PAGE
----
Twitter decides on worst Super Bowl advertiser: Nationwide

Technically Incorrect: Presenting an ad featuring a little boy who reveals that he is, in fact, dead did not go down well with the twitterati.

Chris Matyszczyk
2 min read

Technically Incorrect offers a slightly twisted take on the tech that's taken over our lives.

This little boy won't learn to fly because he's dead. Nationwide/YouTube screenshot by Chris Matyszczyk/CNET

It's remarkable that the government hasn't eased its burden by deciding that all elections will be held via Twitter.

When the twitterati speak, it's as if theirs is the final barometer, the final arbiter of what is good and what is not.

During last night's Super Bowl, there seemed to be one ad that offended the twitterati's tensile emotions more than any other. It came from Nationwide Insurance. There was a firm belief that Nationwide was not on the twitterati's side.

Should you have missed this attempt at mass manipulation, it featured a little boy who will never learn to ride a bike or learn to fly because he's dead. The point, you see, is that, according to this advertiser, the No. 1 cause of childhood death is preventable accidents.

So buy our insurance now!

You might think this a touch grave for such a trivial celebration of violence and eating as the Super Bowl. Those on Twitter thought it a touch disgraceful.

Business Insider quoted research from Amobee Brand Intelligence that suggested 64 percent of Nationwide's mentions in tweets were negative.

The negativity was perhaps best (and most politely) symbolized by ESPN's Dan Graziano, who tweeted: "No one in the Nationwide advertising meeting put up their hand and went, 'Let's sleep on this?'"

You knew that this was a serious situation when Nationwide hurriedly issued a statement Sunday. It read, in part: "Nationwide ran an ad during the Super Bowl that started a fierce conversation. The sole purpose of this message was to start a conversation, not sell insurance. We want to build awareness of an issue that is near and dear to all of us -- the safety and well being of our children. We knew the ad would spur a variety of reactions."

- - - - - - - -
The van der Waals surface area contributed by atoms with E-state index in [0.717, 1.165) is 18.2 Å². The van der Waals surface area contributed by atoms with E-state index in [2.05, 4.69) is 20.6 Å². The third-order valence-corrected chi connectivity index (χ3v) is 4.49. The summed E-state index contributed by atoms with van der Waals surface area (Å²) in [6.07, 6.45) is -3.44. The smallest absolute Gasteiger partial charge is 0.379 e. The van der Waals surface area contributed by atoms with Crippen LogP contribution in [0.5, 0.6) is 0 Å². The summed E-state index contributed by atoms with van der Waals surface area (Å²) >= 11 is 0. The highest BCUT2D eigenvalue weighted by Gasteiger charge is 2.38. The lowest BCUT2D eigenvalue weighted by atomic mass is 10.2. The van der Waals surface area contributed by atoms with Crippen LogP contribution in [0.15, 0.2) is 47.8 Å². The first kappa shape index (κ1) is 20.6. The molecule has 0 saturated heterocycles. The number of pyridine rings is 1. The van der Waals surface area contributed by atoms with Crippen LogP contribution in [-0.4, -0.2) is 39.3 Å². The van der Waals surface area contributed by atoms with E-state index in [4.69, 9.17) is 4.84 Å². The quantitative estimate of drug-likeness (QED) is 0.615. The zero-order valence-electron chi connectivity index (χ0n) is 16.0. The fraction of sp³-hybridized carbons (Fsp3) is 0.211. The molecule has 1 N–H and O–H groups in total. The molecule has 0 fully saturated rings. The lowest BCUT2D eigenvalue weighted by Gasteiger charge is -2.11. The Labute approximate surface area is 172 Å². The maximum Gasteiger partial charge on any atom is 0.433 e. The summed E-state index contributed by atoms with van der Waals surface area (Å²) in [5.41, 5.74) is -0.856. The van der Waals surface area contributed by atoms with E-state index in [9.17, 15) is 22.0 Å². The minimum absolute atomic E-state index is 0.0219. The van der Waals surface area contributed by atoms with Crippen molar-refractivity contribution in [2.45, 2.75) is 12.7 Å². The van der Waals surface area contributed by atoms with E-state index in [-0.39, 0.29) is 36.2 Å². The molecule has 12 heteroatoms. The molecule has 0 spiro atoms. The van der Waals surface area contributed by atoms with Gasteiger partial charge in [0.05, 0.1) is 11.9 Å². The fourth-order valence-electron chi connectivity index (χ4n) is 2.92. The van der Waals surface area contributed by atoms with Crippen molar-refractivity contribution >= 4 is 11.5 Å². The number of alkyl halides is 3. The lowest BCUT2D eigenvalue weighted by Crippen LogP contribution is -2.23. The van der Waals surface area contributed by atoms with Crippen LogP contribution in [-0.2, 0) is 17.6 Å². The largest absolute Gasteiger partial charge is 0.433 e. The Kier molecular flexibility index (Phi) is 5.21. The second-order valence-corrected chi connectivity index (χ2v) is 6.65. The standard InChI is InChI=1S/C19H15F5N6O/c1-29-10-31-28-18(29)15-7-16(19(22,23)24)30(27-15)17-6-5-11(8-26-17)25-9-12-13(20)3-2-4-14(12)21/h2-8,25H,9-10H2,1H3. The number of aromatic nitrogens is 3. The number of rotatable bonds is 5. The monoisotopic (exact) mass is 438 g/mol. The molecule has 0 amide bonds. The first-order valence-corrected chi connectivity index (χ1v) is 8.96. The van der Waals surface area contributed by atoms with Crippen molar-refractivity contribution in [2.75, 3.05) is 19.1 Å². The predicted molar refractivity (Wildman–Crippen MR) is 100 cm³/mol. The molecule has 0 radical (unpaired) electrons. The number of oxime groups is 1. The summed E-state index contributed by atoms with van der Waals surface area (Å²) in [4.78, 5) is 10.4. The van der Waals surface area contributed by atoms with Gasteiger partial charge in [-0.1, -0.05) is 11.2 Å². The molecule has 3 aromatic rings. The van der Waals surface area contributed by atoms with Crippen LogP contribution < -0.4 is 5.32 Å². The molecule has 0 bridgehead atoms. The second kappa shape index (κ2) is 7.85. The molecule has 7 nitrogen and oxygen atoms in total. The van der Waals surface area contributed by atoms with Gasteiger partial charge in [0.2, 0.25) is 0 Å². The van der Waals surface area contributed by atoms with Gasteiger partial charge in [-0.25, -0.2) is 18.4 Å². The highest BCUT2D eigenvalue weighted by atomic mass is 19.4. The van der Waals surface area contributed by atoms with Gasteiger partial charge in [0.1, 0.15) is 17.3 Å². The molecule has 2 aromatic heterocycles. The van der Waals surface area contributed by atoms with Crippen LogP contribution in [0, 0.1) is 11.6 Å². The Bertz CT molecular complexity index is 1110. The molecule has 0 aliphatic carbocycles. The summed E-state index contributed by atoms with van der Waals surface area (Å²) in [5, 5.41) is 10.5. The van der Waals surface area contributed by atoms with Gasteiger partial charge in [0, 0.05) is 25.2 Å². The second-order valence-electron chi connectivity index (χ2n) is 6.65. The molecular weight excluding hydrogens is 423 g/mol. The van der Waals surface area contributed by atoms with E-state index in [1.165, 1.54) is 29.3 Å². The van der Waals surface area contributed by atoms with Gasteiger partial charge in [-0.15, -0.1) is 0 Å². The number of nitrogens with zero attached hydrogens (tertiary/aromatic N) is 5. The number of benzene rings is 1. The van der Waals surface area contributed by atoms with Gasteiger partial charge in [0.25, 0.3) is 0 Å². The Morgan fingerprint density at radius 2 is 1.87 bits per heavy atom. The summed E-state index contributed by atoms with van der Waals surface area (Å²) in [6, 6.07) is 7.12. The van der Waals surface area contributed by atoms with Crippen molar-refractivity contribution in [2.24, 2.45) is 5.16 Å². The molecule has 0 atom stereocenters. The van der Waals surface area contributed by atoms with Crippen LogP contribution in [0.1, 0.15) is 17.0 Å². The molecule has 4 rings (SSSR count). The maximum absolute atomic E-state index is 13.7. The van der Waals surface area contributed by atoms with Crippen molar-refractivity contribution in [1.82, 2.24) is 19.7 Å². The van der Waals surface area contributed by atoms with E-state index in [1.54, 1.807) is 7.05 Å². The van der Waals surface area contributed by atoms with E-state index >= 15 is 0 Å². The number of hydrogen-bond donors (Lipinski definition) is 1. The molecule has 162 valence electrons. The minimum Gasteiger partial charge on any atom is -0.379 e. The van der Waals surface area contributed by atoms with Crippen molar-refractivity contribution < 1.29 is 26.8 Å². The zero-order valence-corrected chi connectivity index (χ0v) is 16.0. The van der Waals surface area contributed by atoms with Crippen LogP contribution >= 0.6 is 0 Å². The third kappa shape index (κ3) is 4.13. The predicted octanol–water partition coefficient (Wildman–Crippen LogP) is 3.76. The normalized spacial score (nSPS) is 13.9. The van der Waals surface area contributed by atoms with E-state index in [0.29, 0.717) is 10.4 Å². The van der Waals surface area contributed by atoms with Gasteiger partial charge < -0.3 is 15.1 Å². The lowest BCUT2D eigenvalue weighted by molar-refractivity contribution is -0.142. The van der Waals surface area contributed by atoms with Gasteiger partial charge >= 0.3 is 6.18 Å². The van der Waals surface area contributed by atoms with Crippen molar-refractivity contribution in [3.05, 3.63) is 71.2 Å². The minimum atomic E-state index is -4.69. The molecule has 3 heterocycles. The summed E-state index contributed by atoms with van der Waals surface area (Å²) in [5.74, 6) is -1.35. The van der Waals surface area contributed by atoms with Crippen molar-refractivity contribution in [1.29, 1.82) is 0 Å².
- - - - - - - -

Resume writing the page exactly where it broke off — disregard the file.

It's interesting that an advertiser would claim to be spending millions not to sell its product.

But some might think that the claims of the twitterati were also a touch misguided . Many hissed that the ad was "a downer" or "depressing." Because the twitterati just want to have fun.

Was it really more depressing -- or any more cynical, for that matter -- than the NFL suddenly involving itself in an ad against domestic violence, after so many years of appearing to ignore or even cover up that very issue? (Yet this ad received much praise.)

Was it any more coldly calculating than Coke trying to persuade people that merely pouring its sticky drink over their computer keyboard will cure them of being mean on Twitter?

Sometimes Twitter becomes an easy vehicle for a swift, herded judgment. That judgment has fallen on Nationwide, perhaps rightly so.

Upon further review, though, on any given Sunday, Twitter might have many targets upon which to cast its final judgment.